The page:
Finally, for those obsessed with the pension crisis, I’d suggest that Democrats would be less reflexively defensive of the faults of public employees pensions (because their support is critical for any pension reform) if they and their organised labour constituents didn’t feel under such an unhinged and sustained assault, both in California and across the country. And that assault would be less offensive and threatening to their interests if it were not being staged by small and unrepresentative group backed by corporate dollars. These groups are as nastily frank about their self-interested project to dismantle protection for workers as they are extreme and radical in their rhetoric, and in the face of this kind of attack, it is small wonder that Democrats and labour allies feel that the right thing to do is to make a firm stand.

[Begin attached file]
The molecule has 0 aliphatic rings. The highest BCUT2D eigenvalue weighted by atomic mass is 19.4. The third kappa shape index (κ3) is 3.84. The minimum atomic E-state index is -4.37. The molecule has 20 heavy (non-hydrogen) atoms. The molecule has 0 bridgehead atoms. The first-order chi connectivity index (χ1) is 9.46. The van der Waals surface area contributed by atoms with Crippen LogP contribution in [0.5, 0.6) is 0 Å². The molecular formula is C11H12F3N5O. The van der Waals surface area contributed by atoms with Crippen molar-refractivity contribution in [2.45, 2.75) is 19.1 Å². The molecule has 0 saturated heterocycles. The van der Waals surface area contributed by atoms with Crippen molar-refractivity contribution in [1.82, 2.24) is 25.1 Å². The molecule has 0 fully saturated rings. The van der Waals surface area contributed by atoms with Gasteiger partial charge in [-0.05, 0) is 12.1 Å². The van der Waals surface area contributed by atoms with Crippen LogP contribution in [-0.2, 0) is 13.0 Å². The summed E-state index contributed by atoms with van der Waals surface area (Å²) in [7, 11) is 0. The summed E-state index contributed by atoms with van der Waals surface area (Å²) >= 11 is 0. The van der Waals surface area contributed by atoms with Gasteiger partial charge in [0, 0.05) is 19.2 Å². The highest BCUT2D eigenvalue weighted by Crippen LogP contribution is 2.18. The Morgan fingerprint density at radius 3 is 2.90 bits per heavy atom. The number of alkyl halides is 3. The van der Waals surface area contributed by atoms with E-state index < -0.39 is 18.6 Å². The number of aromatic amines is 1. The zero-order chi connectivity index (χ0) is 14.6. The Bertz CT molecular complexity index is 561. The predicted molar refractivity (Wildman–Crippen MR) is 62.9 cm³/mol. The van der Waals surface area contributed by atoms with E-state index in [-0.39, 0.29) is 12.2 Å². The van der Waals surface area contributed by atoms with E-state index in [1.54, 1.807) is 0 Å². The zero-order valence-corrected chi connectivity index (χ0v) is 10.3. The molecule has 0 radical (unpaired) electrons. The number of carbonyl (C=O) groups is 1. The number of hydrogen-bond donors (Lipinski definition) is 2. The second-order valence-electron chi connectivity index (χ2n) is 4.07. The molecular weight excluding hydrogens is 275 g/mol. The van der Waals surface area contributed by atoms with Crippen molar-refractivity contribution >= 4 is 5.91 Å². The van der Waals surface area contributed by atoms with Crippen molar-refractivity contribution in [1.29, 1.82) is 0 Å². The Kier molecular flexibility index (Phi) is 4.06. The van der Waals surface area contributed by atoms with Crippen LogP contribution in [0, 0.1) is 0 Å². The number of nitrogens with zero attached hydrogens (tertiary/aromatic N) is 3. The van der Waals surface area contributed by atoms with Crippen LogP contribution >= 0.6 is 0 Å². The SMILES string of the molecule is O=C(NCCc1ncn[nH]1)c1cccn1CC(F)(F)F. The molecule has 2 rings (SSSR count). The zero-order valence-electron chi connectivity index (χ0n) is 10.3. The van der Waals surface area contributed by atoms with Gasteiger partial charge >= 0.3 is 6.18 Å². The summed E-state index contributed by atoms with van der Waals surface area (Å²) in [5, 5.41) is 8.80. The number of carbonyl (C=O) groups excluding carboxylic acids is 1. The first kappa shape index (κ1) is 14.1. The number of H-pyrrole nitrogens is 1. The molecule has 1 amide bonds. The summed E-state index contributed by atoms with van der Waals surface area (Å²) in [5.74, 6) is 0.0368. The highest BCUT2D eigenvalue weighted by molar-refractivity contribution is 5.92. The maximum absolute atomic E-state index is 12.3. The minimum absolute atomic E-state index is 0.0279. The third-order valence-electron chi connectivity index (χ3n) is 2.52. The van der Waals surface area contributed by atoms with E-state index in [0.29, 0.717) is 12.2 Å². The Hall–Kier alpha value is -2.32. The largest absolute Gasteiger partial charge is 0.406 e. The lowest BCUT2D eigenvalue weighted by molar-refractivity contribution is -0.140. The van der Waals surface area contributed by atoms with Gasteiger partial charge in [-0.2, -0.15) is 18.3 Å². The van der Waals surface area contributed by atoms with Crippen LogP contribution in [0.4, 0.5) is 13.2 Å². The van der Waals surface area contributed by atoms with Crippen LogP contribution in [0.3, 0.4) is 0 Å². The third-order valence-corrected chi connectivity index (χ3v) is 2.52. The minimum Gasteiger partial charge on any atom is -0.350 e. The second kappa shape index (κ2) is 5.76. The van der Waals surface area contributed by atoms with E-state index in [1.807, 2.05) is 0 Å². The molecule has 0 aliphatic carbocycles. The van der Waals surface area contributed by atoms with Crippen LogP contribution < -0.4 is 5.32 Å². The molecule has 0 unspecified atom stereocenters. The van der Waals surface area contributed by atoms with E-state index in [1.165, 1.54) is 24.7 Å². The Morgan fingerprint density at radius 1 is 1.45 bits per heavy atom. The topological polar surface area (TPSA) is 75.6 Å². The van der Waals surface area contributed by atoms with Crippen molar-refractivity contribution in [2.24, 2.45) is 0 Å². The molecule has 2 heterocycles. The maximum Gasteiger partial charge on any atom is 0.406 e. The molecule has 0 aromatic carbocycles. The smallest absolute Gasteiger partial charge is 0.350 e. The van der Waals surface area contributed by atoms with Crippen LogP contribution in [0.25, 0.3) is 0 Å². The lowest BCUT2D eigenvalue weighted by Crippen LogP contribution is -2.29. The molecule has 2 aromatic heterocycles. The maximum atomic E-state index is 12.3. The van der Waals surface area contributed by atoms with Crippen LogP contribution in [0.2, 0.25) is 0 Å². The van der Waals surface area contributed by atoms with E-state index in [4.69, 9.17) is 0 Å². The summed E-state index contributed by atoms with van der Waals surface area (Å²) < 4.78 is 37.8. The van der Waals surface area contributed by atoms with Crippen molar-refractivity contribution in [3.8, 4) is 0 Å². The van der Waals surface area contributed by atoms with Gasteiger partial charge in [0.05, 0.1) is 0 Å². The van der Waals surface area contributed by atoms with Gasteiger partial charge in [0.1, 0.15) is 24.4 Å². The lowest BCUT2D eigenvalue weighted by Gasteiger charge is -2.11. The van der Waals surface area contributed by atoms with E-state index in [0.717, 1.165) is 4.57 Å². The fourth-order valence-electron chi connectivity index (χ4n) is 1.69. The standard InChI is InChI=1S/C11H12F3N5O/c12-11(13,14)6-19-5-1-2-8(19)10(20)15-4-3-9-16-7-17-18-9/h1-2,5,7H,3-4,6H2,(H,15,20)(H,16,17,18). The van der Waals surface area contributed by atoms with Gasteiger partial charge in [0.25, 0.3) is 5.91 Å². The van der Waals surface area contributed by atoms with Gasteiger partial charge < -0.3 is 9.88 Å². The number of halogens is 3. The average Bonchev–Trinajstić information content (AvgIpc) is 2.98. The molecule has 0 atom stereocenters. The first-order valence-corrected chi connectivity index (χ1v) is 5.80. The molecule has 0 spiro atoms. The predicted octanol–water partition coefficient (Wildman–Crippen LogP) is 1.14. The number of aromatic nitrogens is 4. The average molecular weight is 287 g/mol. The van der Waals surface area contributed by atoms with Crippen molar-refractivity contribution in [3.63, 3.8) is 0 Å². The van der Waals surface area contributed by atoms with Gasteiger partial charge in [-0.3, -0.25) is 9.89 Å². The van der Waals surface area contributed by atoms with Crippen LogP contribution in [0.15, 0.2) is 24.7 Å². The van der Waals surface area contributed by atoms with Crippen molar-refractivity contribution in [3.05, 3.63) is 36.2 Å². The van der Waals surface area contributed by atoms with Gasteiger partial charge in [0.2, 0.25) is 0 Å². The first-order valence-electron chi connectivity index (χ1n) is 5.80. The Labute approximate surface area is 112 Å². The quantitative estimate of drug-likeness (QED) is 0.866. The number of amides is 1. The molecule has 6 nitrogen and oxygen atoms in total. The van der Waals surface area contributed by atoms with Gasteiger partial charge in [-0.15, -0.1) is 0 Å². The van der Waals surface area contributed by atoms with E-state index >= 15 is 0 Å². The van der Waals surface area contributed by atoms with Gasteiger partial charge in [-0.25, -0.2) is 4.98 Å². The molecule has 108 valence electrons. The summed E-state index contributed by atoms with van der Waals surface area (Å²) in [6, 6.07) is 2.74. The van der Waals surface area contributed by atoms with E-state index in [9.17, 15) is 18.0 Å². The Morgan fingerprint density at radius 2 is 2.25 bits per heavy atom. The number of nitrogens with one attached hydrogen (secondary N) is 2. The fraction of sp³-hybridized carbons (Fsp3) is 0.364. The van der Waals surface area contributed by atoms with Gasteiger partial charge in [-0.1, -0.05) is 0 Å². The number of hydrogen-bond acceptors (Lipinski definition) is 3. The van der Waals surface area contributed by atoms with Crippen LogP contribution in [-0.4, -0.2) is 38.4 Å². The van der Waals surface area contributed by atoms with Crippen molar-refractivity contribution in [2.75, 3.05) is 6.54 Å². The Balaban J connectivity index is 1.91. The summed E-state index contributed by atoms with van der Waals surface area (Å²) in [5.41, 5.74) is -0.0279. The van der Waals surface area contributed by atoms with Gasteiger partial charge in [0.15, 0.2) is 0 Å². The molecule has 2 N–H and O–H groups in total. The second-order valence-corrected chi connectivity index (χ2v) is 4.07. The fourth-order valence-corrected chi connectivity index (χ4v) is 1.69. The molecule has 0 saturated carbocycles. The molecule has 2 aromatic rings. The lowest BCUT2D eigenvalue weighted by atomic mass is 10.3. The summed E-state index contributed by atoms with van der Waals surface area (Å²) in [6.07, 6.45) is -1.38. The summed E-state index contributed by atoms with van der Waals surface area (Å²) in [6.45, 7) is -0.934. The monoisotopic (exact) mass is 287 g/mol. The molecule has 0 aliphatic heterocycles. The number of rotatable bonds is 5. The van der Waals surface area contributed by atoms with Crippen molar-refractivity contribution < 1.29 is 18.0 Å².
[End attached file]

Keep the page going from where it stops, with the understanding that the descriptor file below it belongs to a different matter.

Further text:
If we tackled the serious question of political reform, divorced money from politics, and created the conditions for a more open and democratic polity, we would be able to have a more honest conversation about the benefits of unionisation and the dangers of some unions over-reaching themselves and abusing their rights. Democrats would be less financially beholden to unions (and therefore more able to be constructively critical), and Republicans less in thrall to their corporate paymasters. This is just one example of how reform would be good for Californians of all political persuasions, inasmuch as it would allow us to discuss the ideological and material merits of labour rights and collective bargaining without each party looking over their shoulders to wonder how any concession might play out in the undemocratic morass that is today California’s politics.